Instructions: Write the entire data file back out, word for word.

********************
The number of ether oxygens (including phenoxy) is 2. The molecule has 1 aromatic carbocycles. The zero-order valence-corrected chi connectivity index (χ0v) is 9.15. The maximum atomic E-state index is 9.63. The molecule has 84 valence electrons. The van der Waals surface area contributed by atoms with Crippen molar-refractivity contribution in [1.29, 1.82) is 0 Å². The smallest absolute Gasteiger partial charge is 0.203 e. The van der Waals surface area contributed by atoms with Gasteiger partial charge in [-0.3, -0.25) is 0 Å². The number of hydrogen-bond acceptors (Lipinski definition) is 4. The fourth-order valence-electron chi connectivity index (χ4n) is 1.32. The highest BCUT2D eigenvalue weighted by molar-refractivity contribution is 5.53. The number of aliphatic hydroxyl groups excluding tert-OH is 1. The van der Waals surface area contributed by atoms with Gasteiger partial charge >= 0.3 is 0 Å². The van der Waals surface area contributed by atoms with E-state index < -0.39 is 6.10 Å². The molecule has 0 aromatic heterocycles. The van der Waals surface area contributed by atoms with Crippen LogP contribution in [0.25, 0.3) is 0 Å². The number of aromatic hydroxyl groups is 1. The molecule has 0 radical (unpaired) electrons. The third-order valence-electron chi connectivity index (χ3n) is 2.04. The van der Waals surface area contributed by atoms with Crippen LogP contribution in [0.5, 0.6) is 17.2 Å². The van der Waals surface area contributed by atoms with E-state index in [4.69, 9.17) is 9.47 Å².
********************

The number of ether oxygens (including phenoxy) is 2. The molecule has 1 aromatic carbocycles. The zero-order valence-corrected chi connectivity index (χ0v) is 9.15. The maximum atomic E-state index is 9.63. The molecule has 84 valence electrons. The van der Waals surface area contributed by atoms with Crippen molar-refractivity contribution in [1.29, 1.82) is 0 Å². The smallest absolute Gasteiger partial charge is 0.203 e. The van der Waals surface area contributed by atoms with Gasteiger partial charge in [-0.3, -0.25) is 0 Å². The number of hydrogen-bond acceptors (Lipinski definition) is 4. The fourth-order valence-electron chi connectivity index (χ4n) is 1.32. The highest BCUT2D eigenvalue weighted by molar-refractivity contribution is 5.53. The number of aliphatic hydroxyl groups excluding tert-OH is 1. The van der Waals surface area contributed by atoms with Gasteiger partial charge >= 0.3 is 0 Å². The van der Waals surface area contributed by atoms with E-state index < -0.39 is 6.10 Å². The molecule has 0 aromatic heterocycles. The van der Waals surface area contributed by atoms with Crippen LogP contribution in [0.25, 0.3) is 0 Å². The number of aromatic hydroxyl groups is 1. The molecule has 0 radical (unpaired) electrons. The third-order valence-electron chi connectivity index (χ3n) is 2.04. The van der Waals surface area contributed by atoms with Crippen LogP contribution in [0.5, 0.6) is 17.2 Å². The van der Waals surface area contributed by atoms with E-state index in [4.69, 9.17) is 9.47 Å².